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Essentially, Swift thought all of human nature as deplorable. Swift was a believer in the Protestant idea that man is by nature sinful, having fallen from the Garden of Eden. He believed that while man is rational, this rationality does not necessarily lead to good. Therefore, one should not consider rationality the greatest human quality. Swift felt it was human nature to sin: to be deceitful, cruel, selfish, materialistic, vain, foolish, and otherwise flawed. For him, rationality and institutions such as governments, churches, and social structures exist solely to control man's tendency to sin, to keep him in line.
These beliefs are evident throughout Gulliver's Travels. For example, Gulliver meets his physical and moral inferiors in the Lilliputians, and sees that they have well-thought-out but illogical and even unethical ideas about justice, schooling children, and choosing political leaders. On the contrary, his physical and moral superiors, the Brobdingnagians, do not suffer war or strife because their political and social structures are far superior to England's. In the novel, Gulliver encounters societies that ridicule the human condition, either by mocking it or imitating it. Yet there is no suggestion of how we can make it right again, or how we can overcome our nature. Swift suggests that we can never return to that state of perfection in the idyllic garden because it is the human condition to sin, but we can at least rise above our Yahoo-ness.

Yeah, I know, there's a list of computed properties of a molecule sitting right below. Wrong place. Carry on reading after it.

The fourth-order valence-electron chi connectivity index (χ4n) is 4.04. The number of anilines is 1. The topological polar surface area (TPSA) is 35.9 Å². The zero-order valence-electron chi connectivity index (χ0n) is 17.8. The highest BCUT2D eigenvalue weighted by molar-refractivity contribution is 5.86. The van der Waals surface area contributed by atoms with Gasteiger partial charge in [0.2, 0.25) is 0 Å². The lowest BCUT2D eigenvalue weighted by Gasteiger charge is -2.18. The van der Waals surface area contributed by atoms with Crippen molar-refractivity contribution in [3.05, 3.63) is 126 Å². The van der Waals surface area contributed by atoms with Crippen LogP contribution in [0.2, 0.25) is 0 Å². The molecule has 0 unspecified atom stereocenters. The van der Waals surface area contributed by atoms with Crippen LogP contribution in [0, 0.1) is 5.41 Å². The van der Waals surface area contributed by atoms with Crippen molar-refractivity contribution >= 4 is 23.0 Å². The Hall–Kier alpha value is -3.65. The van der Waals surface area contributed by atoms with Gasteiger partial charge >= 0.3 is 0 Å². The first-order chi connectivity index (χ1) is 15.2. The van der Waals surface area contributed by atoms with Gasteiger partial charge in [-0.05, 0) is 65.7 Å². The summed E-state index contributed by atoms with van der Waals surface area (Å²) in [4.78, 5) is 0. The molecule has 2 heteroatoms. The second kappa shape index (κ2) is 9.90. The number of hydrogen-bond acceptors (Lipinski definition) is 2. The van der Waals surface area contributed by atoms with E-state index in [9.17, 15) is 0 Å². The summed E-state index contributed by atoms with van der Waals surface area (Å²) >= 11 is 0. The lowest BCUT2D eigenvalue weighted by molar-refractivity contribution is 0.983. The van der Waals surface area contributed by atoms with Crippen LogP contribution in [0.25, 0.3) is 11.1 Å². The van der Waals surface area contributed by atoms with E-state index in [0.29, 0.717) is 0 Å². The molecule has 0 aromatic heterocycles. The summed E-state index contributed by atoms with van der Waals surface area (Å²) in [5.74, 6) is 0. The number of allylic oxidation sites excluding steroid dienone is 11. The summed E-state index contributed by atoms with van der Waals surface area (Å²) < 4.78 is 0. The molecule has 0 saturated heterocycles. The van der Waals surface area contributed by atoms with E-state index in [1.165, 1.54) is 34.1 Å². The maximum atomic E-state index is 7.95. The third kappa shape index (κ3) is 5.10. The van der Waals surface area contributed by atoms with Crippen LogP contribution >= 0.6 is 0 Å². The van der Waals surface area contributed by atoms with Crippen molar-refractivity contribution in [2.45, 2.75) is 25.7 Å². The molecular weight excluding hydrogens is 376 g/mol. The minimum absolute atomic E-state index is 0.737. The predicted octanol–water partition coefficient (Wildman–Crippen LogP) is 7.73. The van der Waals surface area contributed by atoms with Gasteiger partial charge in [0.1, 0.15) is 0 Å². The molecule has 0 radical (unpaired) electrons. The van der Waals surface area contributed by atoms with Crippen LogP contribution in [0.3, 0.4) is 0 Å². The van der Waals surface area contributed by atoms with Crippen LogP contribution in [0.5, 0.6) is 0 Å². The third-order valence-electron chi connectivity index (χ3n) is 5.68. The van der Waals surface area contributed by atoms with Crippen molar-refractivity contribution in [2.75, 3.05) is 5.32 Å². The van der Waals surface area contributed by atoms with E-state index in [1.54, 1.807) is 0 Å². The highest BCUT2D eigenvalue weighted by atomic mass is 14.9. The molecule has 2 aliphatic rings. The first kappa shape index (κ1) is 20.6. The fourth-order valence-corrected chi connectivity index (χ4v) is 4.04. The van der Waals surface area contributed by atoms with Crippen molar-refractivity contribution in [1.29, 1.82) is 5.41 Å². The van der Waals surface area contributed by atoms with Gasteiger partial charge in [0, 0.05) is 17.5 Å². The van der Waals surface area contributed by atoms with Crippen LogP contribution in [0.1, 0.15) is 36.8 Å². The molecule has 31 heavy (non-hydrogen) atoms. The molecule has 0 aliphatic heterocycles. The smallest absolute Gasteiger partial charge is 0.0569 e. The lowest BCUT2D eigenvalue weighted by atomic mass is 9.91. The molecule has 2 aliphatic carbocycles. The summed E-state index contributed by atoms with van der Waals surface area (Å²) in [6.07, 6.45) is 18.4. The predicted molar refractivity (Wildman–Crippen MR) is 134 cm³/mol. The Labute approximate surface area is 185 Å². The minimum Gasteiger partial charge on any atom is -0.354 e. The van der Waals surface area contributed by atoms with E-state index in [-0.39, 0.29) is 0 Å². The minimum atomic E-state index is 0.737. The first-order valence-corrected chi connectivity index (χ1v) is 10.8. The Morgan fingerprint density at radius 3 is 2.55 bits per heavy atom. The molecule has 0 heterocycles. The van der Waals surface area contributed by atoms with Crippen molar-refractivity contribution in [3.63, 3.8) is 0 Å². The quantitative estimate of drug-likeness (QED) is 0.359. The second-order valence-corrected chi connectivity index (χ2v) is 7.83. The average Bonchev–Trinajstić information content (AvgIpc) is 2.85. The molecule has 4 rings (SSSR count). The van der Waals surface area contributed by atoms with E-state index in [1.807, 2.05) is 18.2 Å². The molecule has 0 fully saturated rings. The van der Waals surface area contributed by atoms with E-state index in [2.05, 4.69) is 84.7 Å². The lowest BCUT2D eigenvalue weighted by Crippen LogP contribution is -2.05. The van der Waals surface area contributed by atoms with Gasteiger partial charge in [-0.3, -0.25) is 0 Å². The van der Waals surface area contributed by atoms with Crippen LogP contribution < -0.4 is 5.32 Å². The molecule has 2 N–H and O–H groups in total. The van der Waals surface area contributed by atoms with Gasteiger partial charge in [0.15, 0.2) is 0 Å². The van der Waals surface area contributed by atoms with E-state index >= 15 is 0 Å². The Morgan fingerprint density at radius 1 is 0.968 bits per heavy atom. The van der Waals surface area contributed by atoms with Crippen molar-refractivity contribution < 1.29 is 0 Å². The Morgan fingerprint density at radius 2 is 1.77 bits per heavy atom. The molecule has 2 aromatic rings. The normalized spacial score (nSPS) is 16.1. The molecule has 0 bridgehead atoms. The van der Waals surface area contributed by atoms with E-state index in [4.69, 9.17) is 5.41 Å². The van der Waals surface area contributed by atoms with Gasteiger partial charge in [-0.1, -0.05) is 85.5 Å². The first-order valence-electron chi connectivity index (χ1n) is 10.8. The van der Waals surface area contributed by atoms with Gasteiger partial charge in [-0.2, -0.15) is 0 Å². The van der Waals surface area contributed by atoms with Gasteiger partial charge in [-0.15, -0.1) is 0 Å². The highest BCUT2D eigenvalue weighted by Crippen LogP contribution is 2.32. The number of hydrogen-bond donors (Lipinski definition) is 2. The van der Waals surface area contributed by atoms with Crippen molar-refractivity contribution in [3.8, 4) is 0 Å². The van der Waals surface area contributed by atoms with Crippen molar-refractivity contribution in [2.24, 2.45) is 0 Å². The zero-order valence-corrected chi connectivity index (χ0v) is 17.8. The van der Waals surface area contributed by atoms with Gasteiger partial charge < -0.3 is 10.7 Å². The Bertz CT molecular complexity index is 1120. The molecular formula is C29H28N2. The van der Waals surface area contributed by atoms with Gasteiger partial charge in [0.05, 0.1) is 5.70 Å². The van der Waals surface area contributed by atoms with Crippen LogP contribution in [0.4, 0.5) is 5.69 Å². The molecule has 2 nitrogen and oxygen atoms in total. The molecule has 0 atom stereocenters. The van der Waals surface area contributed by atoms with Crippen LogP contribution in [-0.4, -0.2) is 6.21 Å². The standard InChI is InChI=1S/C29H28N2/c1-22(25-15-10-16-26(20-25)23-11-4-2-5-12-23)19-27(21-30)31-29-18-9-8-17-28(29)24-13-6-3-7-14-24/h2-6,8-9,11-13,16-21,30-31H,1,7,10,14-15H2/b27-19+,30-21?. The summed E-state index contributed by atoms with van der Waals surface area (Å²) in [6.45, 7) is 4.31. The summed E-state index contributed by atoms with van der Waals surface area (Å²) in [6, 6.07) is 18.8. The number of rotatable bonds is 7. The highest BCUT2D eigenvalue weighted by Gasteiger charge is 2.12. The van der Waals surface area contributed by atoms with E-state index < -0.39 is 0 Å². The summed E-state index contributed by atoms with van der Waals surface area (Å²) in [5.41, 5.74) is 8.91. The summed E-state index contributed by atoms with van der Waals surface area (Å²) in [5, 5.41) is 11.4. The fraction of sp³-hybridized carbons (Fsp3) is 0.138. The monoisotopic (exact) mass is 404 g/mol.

One aspect that Swift particularly focused on in his satire was politics. Swift chose to ridicule the worst aspects of politics in Gulliver's Travels. Most of this is found in Part I, which mirrors the events in England in Swift's day. The petty Lilliputian emperor represents the worst kind of governor, pompous and too easily influenced by his counselors' selfish ambitions. Swift also explores the duties and purpose of government in Parts I, II, and IV. By having Gulliver discuss his system of government and compare it to the ones he discovers, Swift raises questions about government's role in public education, provisions for the poor, and distribution of wealth. Part of what makes Gulliver's Travels so provocative and timely even today is that Swift doesn't provide simplistic answers to these questions. He shows that human natuer is complicated, and that we all demonstrate the best and worst of humanity at times.
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